say that.”
“You’re easily charmed, my lord,” said Isabel.
“No, I’m not easily charmed!” And then he stopped a moment.
“But you’ve charmed me, Miss Archer.”
These words were uttered with an indefinable sound which startled
the girl; it struck her as the prelude to something grave: she had
heard the sound before and she recognised it. She had no wish,
however, that for the moment such a prelude should have a sequel,
and she said as gaily as possible and as quickly as an appreciable
degree of agitation would allow her: “I’m afraid there’s no prospect
of my being able to come here again.”
“Never?” said Lord Warburton.
“I won’t say ‘never’; I should feel very melodramatic.”
“May I come and see you then some day next week?”
“Most assuredly. What is there to prevent it?”
“Nothing tangible. But with you I never feel safe. I’ve a sort of
sense that you’re always summing people up.”
“You don’t of necessity lose by that.”
“It’s very kind of you to say so; but, even if I gain, stern justice is
not what I most love. Is Mrs. Touchett going to take you abroad?”
“I hope so.”
“Is England not good enough for you?”
“That’s a very Machiavellian speech; it doesn’t deserve an answer.
I want to see as many countries as I can.”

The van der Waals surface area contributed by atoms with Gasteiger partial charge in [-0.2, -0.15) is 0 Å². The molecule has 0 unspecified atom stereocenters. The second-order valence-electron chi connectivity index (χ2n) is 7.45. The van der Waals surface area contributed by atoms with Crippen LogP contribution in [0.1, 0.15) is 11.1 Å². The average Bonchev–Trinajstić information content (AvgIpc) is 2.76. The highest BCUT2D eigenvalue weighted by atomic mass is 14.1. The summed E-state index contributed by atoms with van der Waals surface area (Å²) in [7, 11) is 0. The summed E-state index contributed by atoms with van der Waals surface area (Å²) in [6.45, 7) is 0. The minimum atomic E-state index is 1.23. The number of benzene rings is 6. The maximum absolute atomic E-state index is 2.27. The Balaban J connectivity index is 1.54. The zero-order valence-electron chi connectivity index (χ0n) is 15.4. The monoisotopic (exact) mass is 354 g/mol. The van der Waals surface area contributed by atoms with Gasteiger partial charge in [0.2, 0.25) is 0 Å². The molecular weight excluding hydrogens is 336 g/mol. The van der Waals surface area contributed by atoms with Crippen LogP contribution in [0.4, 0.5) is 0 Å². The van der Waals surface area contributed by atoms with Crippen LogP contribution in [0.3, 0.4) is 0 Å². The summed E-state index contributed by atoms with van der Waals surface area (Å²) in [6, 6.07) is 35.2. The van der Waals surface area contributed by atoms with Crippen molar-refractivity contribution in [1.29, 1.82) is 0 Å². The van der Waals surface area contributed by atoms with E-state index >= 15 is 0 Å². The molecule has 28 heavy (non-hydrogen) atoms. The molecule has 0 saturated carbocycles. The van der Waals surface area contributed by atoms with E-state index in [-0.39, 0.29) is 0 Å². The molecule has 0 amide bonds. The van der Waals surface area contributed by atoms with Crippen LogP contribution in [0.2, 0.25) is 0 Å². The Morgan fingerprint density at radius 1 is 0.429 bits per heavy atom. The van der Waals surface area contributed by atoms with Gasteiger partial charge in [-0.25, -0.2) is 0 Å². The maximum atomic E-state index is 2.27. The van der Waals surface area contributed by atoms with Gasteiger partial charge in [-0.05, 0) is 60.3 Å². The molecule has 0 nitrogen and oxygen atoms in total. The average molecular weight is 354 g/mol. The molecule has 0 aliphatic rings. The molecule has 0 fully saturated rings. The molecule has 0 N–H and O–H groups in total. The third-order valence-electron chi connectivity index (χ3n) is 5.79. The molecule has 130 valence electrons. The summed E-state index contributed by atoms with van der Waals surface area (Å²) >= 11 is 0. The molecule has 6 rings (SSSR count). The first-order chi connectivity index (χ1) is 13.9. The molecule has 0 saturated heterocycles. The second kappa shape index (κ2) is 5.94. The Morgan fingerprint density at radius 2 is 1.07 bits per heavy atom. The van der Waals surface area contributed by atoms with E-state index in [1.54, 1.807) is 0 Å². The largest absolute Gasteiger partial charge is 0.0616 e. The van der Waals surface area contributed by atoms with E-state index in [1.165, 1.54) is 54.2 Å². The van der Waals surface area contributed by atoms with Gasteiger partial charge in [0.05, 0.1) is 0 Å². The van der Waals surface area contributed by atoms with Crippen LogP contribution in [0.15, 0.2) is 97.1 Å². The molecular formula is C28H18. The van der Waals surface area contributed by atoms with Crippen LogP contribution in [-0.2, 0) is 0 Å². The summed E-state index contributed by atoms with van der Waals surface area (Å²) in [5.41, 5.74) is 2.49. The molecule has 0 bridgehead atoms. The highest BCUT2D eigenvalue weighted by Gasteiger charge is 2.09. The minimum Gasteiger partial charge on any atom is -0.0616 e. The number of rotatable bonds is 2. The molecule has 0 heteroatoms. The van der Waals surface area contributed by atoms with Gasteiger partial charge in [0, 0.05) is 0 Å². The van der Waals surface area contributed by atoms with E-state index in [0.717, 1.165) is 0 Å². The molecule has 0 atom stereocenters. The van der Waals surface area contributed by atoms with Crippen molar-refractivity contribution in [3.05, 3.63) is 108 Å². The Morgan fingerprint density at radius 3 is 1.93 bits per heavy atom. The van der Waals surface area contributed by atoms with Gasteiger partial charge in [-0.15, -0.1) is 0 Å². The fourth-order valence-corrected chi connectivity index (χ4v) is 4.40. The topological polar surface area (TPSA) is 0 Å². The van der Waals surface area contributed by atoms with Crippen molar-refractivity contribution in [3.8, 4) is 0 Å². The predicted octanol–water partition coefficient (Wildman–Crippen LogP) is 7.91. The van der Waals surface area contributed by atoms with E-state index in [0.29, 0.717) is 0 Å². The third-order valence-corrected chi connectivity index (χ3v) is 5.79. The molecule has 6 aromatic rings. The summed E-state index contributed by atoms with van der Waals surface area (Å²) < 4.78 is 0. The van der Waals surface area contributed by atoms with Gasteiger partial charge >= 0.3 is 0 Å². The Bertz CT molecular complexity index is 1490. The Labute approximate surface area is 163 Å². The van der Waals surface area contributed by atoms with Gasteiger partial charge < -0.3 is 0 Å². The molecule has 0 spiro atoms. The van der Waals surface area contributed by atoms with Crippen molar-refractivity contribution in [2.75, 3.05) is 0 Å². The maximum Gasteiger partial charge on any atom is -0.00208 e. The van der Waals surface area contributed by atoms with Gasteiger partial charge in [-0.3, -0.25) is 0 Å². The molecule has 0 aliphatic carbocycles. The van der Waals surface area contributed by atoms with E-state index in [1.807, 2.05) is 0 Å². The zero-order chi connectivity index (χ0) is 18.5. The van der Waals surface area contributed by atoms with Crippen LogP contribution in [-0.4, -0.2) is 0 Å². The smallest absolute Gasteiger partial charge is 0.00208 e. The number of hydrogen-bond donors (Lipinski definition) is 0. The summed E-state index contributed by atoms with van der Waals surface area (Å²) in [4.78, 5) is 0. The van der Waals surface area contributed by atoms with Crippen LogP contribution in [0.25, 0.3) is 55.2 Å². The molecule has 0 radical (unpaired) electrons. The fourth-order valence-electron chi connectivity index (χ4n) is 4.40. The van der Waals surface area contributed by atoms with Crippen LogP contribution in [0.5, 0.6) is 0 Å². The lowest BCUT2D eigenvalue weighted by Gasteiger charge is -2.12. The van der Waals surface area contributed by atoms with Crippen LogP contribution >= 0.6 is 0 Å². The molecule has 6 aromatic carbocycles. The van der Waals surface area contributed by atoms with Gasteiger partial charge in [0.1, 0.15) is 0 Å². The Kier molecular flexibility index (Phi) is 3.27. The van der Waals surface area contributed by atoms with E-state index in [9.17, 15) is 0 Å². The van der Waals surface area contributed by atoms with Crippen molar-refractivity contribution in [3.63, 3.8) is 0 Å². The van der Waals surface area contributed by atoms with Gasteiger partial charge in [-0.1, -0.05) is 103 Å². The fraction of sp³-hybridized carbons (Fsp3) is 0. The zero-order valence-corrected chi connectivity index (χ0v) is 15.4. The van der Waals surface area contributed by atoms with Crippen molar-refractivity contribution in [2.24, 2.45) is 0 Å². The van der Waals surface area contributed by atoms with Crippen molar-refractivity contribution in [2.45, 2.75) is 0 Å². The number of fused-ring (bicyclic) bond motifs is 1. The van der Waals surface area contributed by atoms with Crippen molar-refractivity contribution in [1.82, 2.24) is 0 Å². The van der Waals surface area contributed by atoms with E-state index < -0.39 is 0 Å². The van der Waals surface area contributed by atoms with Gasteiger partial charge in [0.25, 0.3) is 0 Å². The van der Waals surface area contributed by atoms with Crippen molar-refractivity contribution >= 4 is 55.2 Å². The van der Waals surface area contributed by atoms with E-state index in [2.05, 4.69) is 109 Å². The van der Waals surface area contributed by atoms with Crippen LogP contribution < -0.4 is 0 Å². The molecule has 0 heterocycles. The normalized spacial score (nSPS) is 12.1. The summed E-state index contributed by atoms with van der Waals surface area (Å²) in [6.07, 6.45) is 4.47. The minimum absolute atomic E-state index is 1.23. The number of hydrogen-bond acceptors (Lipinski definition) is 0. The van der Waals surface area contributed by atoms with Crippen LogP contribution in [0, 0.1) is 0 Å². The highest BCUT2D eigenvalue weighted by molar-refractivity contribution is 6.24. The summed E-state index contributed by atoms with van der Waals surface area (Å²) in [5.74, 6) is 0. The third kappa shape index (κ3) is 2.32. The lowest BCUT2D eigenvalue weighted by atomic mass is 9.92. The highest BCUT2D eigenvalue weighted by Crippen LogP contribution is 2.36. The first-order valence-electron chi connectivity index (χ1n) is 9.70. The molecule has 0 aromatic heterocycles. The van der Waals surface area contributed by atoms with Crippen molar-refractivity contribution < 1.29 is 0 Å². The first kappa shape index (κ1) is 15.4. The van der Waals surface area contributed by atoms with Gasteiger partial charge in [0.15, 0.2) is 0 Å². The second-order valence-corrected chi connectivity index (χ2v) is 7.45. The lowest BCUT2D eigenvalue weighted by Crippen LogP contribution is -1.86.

“Then you’ll go on judging, I suppose.”
Henry James
“Enjoying, I hope, too.”
“Yes, that’s what you enjoy most; I can’t make out what you’re up
to,” said Lord Warburton. “You strike me as having mysterious purposes—vast designs.”
“You’re so good as to have a theory about me which I don’t at all
fill out. Is there anything mysterious in a purpose entertained and
executed every year, in the most public manner, by fifty thousand of
my fellow-countrymen—the purpose of improving one’s mind by
foreign travel?”
“You can’t improve your mind, Miss Archer,” her companion declared. “It’s already a most formidable instrument. It looks down on
us all; it despises us.”
“Despises you? You’re making fun of me,” said Isabel seriously.
“Well, you think us ‘quaint’—that’s the same thing. I won’t be
thought ‘quaint,’ to begin with; I ‘m not so in the least. I protest.”
“That protest is one of the quaintest things I’ve ever heard,” Isabel
answered with a smile.
Lord Warburton was briefly silent. “You judge only from the outside—you don’t care,” he said presently. “You only care to amuse
yourself.” The note she had heard in his voice a moment before
reappeared, and mixed with it now was an audible strain of bitterness—a bitterness so abrupt and inconsequent that the girl was afraid
she had hurt him. She had often heard that the English are a highly
eccentric people, and she had even read in some ingenious author
that they are at bottom the most romantic of races. Was Lord
Warburton suddenly turning romantic—was he going to make her